He is known for outstanding acting in quirky, intelligent movies -- but John Cusack will now play the lead in '2012', the biggest blockbuster of the year. Evan Fanning asked the star how growing up in the middle of an Irish-American family helped govern his choice of roles and gave him a radical view of the world
IT'S late in the day and John Cusack's energy levels seem low. In fact, it's almost dark outside, and he has been cooped up in this London hotel room answering questions for most of the day.
There's an icy atmosphere as I enter, although it's not so much coming from Cusack as from the air conditioning which is seemingly set to "arctic". No wonder he's wearing a heavy coat as he stands up to greet me, all six foot, four inches of him. Perhaps the chill setting is some sort of reverse interrogation technique designed to stop journalists getting too close.
Not that Cusack seems to need any outside help in dealing with journalists. He's 43 now, well able to handle himself, being one of Hollywood's most enduring stars in a business more transient than a bus station.
He declines another coffee and begins typing out a fairly lengthy message on his BlackBerry, while I wonder if I should start asking questions or wait until he's finished. I decide to wait but then start fretting that our precious time is hurtling by while he's sending emails. I would be sweating now if it wasn't so cold in here. Maybe the air-conditioning tactic is working already.
He finishes his message and slumps in the chair with an air of resignation. It's not that he's a reluctant interviewee -- he answers every question as honestly and succinctly as he can -- it's just that Cusack never seemed like the kind of actor who wanted his own life intertwined with his movies.
That's fair enough, except now he's starring in what is one the biggest studio films of the year, a film that demands promotion. The mother of all disaster movies is a somewhat meaningless term but, if ever it was appropriate, it is in relation to 2012, the new film from disaster king Roland Emmerich.
The movie is as if all the tornado, hurricane, earthquake, meteorite, landslide and tsunami movies that ever existed spawned a child with an evil army, some ancient mystical beliefs (2012 is the year the Mayans predicted the world would end) and a special effects studio. The result is unquestionably one of the most spectacular things you could ever wish to see on a cinema screen.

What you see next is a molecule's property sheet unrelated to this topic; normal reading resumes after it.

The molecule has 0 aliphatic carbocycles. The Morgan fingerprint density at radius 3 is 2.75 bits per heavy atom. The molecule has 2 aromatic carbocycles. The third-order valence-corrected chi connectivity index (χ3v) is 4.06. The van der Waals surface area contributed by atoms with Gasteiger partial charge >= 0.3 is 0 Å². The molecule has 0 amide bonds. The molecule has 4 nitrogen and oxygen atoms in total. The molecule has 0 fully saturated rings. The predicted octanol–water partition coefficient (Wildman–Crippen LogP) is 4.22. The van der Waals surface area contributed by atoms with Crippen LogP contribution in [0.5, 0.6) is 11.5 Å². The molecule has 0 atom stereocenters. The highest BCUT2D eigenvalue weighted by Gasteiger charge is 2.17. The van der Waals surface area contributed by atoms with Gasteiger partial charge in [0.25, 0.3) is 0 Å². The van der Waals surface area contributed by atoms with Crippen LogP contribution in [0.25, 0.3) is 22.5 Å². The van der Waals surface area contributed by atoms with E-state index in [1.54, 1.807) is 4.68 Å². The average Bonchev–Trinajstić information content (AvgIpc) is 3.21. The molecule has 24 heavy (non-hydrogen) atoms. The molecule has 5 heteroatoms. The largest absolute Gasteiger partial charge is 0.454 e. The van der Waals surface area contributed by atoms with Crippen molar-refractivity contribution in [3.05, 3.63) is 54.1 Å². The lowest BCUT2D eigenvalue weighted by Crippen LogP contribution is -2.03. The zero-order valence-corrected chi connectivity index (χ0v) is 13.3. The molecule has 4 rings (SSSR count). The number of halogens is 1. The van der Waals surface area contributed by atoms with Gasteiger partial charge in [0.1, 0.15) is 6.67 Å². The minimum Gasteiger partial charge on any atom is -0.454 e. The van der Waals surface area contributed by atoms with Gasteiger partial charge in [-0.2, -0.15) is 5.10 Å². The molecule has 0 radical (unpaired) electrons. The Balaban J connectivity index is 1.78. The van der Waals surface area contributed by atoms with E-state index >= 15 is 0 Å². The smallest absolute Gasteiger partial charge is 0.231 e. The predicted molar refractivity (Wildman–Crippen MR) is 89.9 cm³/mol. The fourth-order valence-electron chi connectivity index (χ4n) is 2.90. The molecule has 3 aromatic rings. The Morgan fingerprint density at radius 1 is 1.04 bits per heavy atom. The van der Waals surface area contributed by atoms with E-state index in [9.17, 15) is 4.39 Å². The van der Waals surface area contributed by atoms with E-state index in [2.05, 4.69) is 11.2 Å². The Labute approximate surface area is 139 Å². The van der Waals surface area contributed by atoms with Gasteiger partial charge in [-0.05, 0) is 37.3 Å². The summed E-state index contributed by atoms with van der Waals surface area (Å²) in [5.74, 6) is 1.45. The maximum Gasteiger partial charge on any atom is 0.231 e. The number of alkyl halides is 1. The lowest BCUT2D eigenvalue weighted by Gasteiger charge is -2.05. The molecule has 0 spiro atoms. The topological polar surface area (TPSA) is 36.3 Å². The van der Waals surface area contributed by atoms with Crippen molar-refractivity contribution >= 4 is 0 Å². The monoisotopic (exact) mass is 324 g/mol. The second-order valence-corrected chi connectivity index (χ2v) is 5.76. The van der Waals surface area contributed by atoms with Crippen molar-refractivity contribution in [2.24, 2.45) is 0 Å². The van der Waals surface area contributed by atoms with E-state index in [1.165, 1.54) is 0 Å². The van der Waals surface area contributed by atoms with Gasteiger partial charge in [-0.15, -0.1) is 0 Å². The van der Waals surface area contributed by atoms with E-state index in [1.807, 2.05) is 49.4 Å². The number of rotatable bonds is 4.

It does seem a slightly odd place for Cusack to pop up, however. He has been in blockbuster movies before (the hugely underrated Con Air being one) but, in recent years especially, he has drifted more and more towards the smaller independent movies, with varying degrees of success.
But here we are discussing a multimillion-dollar movie, the kind of film that will cause producers, agents and executives to have their phones glued to their ears next weekend as they receive updates on the hour from box-offices across the globe.
Cusack is pragmatic about being part of such a money-making machine. "If you get offered it, and it's the biggest movie of Sony's year, and it's one of the most successful directors in the world, you have to be smart and say it would be crazy not to do it," he explains.
2012 is certainly a long way from some of Cusack's best loved performances in films such as Grosse Point Blank, Being John Malkovich, High Fidelity or Say Anything, his breakthrough role back in 1989. At least in terms of its scope. Cusack still manages to bring his everyman personality to the proceedings.
There have been popcorn flicks before, of course -- Runaway Jury, Serendipity and America's Sweethearts to name three -- but even Cusack admits that this is "a different movie from anything I've done before. It's pretty epic."
So what goes into a choice of role for him these days? Much of his output over the past few years has failed to make any sort of impression with some films, such as the Iraq-war-themed drama Grace is Gone and the political satire War, Inc landing in the "straight to DVD" column.
"Different things at different times," he responds. "It's usually what you can do. If you can, you make your own movies; have you got the money for them or have you got them together? Or what's the best role you've been offered? Or if you're not hot and you can't get things going, you have to try and be in a more commercial movie. So it's all those things. It just depends."
As he has had to work hard in the past to raise money to get certain projects off the ground, I wonder if there was a comfort in accepting the role in 2012 knowing that this was one movie that would not be struggling with funding. "No. It's more that you think if you do [big studio films] and they're successful, it's going to make it easier for you to do what you want to do down the road."
I express surprise that even at this stage in his career he struggles to find the kind of roles he wants. "All the time," he replies, "but I've also been really fortunate. I think everybody feels that way. It's not like you always have five great films waiting for you and you think, 'Which one do I feel like doing?'